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Southern Culture On the Skids Meets Bodeco at Uncle P's
By William Brents
Originally I was going to pass on this show, but a phone call from LMN changed my mind.
How fortunate. My trip on July 15 to Uncle Pleasant's turned out to be a joyous blast, thanks to two highly entertaining party bands.
Returning from a lengthy layoff, hometown heroes Bodeco warmed up the already hot and sticky crowd with their seething hillbilly, bluesy, rock sound.
Bodeco's music is big, bold and downright dirty. The music doesn't care if you have rhythm or not because the music knows it will get you moving sooner or later. The rhythm simply bullies and overwhelms one's body into performing numerous physical acts, and, believe me, the acts were being performed by most of the packed house.
In fact, loony but loveable frontman Ricky Feather implored the women to "show some cleavage and do a little crack dancing for the boys." No one obliged but you can't blame an excited boozy musician for trying.
Bodeco's irresistible rave-ups flowed one after the other. "Tremblin," "Hard to Tell," "Guitar Boogie" and one of my personal favorites, "Fat Fanny," elevated the already hell-like temperature. Feather's raucous vocal had raged, except for one song where his voice, due to a technical snag, was silenced.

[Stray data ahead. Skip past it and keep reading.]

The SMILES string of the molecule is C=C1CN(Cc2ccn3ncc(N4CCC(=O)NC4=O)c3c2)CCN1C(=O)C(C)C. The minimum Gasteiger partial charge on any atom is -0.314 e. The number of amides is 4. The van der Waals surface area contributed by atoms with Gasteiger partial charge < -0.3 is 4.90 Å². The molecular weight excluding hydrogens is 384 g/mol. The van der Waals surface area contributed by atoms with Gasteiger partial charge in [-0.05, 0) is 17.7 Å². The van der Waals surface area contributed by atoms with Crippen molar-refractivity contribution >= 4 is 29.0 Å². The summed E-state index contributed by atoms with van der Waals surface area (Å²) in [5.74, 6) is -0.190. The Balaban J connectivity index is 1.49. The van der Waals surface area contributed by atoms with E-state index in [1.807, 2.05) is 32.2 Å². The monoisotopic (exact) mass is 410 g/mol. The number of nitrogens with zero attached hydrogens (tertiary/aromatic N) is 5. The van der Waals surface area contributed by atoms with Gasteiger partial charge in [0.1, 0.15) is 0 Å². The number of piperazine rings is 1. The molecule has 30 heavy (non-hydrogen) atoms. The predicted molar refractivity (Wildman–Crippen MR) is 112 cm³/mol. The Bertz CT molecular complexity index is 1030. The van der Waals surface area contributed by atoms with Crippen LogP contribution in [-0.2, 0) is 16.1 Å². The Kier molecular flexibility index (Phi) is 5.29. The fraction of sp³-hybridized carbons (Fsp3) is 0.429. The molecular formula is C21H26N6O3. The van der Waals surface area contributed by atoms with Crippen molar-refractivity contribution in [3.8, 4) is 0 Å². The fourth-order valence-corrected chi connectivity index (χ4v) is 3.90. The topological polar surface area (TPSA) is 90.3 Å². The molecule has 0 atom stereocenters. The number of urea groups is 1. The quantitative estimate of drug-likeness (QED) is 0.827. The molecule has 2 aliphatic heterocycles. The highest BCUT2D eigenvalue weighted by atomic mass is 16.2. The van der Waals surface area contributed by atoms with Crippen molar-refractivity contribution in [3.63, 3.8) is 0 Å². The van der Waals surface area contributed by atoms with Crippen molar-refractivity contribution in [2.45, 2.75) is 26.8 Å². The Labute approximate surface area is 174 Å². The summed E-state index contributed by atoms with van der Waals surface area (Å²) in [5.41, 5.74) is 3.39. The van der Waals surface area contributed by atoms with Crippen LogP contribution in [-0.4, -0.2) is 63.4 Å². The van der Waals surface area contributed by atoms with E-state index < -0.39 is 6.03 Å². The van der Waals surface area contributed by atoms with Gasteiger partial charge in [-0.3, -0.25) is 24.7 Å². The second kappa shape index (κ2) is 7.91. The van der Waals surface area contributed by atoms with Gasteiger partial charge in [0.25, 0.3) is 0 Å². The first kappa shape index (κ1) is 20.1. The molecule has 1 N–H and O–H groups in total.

The band, guitarist Wink O'Bannon, bassist Jimmy Brown, drummer Brian Burkett, and percussionist Gary Stilwell, was undaunted. They finished the song (which, by the way, sounded a lot like the Rolling Stones' "Honky Tonk Women") to a mixed response, so to make everyone happy they double-timed it with vocals included.
By the time their set ended Bodeco had once again kicked up enough fuss to arguably be recognized as Louisville's best live band.
The hillbilly hedonism was just beginning, folks. A three-piece band from North Carolina known as Southern Culture on the Skids was up next. S.C.O.T.S. singer, guitarist Rick Miller, who by the way looked like a cross between Cajun cook Justin Wilson and Ernest T. Bass, was hilarious. Decked out in overalls and straw hat, Miller chattered about where his inspiration for songwriting comes from. Things like pigs, cows, chicken farmers, grease, biscuits -- you get the idea.
Bodeco percussionist Gary Stilwell sat in with S.C.O.T.S., which also includes crazed drummer David Hartman and bassist Mary Huff. Huff belted out "The Real Nitty Gritty," just one of the tasty morsels that highlighted the colorful evening. Also included was "Too Much Pork for Just One Fork," and "Daddy Was a Preacher and Mama Was a Go-Go Girl."
The music was of party tempo. Loose, lean and full of swagger.
Usually I'm restrained, but like most, I got completely carried away into boogie-woogie land. And that, my friends, says a lot for the two bands.